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Christmas reflections

To provide a contrast to the typical British Christmas by looking at how it is observed across the world. To focus attention on four aspects of Christmas: Rest, Reflect, Rejoice and Resolution.

by Vicky Scott

Suitable for Whole School (Sec)


To provide a contrast to the typical British Christmas by looking at how it is observed across the world. To focus attention on four aspects of Christmas: Rest, Reflect, Rejoice and Resolution.

Preparation and materials

  • Prepare the words of the carol (see point 1.).
  • Print out the 4 R words: Rest, Reflect, Rejoice and Resolution.


  1. Choose a Christmas carol such as ‘Hark the herald angels sing’. Split the words into small groups, and print them in large writing on pieces of paper. These are distributed to a number of volunteers and they work together to form the correct order for the words of the song. This could be a one-off event, or to create excitement, perhaps print the words out twice and get two groups to compete. For a more quiet, controlled game you could blindfold the students holding the words and choose one particular student to arrange them in the correct order for the song.
  2. Ask the students to provide you with a brief description of their average Christmas Day: when gifts are given, what time the main meal is eaten, what this consists of, is anything left out for Father Christmas, etc. Compare the answers and then highlight especially where they differ. Perhaps some celebrate more on Christmas Eve; some might eat goose while others have chicken or lamb. What about the vegetarians? Stress the joy of individuals and families expressing themselves differently.
  3. Even though Christmas was originally marked in the calendar as the day to remember the birth of Jesus, it is now celebrated by more than just Christians. Millions of people across the world use this festival as a time of celebration. Christians consider that this important day represents the birth of their saviour, Jesus. They believe that his coming to the earth, to live as a human, is the only reason that they are able to forge an intimate relationship with God and is thus very important for them. However, many people, even without religious convictions, still celebrate this day as a cultural festival. They perceive it as a time to give presents, eat and drink, as well as meeting up with their family.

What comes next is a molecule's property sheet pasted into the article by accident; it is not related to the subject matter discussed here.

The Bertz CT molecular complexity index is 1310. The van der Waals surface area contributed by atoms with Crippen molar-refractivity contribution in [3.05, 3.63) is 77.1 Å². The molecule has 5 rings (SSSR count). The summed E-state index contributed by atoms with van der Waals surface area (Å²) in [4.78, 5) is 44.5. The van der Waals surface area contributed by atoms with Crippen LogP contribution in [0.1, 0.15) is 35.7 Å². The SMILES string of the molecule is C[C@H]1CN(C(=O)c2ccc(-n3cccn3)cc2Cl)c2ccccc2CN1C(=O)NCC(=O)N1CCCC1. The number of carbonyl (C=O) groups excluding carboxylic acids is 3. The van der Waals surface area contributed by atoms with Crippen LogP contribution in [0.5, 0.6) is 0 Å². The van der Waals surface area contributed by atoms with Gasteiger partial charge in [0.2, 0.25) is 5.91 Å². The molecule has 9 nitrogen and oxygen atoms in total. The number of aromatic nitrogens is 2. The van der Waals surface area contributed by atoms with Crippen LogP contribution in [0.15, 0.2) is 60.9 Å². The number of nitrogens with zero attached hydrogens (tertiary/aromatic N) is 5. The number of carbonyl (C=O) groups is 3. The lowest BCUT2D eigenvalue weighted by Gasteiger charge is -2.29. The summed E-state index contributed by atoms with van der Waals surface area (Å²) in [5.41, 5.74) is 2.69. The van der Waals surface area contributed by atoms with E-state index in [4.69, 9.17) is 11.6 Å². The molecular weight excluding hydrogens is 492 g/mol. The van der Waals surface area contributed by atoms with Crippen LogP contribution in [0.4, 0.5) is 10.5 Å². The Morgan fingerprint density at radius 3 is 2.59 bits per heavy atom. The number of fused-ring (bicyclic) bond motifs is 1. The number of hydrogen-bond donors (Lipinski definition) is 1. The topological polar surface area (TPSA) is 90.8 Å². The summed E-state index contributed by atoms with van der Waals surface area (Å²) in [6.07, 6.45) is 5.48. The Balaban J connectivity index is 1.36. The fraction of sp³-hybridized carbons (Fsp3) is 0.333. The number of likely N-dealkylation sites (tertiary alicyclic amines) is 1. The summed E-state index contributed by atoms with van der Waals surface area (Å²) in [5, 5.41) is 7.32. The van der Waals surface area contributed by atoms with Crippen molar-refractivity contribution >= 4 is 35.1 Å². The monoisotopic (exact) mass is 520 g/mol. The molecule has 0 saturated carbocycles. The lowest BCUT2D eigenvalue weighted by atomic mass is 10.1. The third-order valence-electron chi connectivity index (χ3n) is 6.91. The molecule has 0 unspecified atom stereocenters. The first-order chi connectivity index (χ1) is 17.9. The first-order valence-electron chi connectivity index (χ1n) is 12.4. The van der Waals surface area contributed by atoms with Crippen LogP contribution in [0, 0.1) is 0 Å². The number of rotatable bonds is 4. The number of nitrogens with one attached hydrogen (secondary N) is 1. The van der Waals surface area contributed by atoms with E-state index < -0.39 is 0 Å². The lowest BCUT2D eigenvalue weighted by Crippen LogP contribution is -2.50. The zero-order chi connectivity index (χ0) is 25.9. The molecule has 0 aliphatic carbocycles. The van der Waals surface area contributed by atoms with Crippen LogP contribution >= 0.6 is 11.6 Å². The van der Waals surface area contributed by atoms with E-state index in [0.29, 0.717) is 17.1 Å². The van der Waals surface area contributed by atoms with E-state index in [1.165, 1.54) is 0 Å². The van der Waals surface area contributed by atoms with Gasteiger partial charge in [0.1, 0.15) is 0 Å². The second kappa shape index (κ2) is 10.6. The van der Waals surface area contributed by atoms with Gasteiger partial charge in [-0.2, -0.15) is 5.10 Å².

4. Christians and people of other faiths, or with no religious conviction, adhere to the traditions of their country at Christmas. The Australians celebrate Christmas Day on the 25th, in a similar fashion to us in the UK (except that it’s summer there). In the Philippines they celebrate their Christmas meal after Midnight Mass on Christmas Eve. They eat a traditional meal that consists of cheese, hot chocolate and ham, while opening their gifts, in the early hours of 25 December. In Mexico gifts are not given on Christmas Day, but instead on 6 January, which they believe ties in with the time that the wise men traditionally presented their gifts to baby Jesus. In some French-speaking areas of Canada Christmas is celebrated on 26 December. In Brazil Christmas Eve is the more important day, especially around the time of midnight. In various locations across Europe, such as the Czech Republic, Poland, Slovakia, Austria, Hungary and Germany, celebrations are also focused around Christmas Eve, as opposed to Christmas Day. In some of these places people choose to fast the whole day, so as to appreciate the feast in the evening. They typically eat fish, soups and potatoes at their meal as well as distributing gifts at this time.
  5. The festival of Christmas is celebrated almost everywhere across the world, even if it has to be unofficially in some countries. There are various common elements, such as a shared special meal, the company of friends and family as well as the circulation of gifts.

Time for reflection

Let’s think about the way that we can use this festival to grow as people spiritually, as well as around the middle! I’m going to think about four words, all beginning with R.

Rest: Time off from school/work and time to spend with family and friends.